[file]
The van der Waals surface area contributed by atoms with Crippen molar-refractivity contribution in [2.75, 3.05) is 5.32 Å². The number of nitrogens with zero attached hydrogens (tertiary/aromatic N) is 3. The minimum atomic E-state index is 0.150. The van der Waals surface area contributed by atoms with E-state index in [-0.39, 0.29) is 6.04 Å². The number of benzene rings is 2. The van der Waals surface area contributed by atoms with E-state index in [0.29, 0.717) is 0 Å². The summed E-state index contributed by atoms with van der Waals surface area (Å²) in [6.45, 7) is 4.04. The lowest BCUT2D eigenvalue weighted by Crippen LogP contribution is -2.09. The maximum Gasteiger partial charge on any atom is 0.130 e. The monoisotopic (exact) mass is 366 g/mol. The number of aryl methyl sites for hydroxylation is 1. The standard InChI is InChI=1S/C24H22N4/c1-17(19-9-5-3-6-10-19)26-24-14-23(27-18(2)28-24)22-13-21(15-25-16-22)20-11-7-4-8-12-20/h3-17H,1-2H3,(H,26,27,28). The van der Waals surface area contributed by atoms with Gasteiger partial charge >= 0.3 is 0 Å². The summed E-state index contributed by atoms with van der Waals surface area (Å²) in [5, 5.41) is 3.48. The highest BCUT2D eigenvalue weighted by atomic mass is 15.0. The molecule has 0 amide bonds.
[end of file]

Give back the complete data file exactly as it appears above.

The van der Waals surface area contributed by atoms with Crippen molar-refractivity contribution in [2.75, 3.05) is 5.32 Å². The number of nitrogens with zero attached hydrogens (tertiary/aromatic N) is 3. The minimum atomic E-state index is 0.150. The van der Waals surface area contributed by atoms with E-state index in [-0.39, 0.29) is 6.04 Å². The number of benzene rings is 2. The van der Waals surface area contributed by atoms with E-state index in [0.29, 0.717) is 0 Å². The summed E-state index contributed by atoms with van der Waals surface area (Å²) in [6.45, 7) is 4.04. The lowest BCUT2D eigenvalue weighted by Crippen LogP contribution is -2.09. The maximum Gasteiger partial charge on any atom is 0.130 e. The monoisotopic (exact) mass is 366 g/mol. The number of aryl methyl sites for hydroxylation is 1. The standard InChI is InChI=1S/C24H22N4/c1-17(19-9-5-3-6-10-19)26-24-14-23(27-18(2)28-24)22-13-21(15-25-16-22)20-11-7-4-8-12-20/h3-17H,1-2H3,(H,26,27,28). The van der Waals surface area contributed by atoms with Gasteiger partial charge >= 0.3 is 0 Å². The summed E-state index contributed by atoms with van der Waals surface area (Å²) in [5, 5.41) is 3.48. The highest BCUT2D eigenvalue weighted by atomic mass is 15.0. The molecule has 0 amide bonds.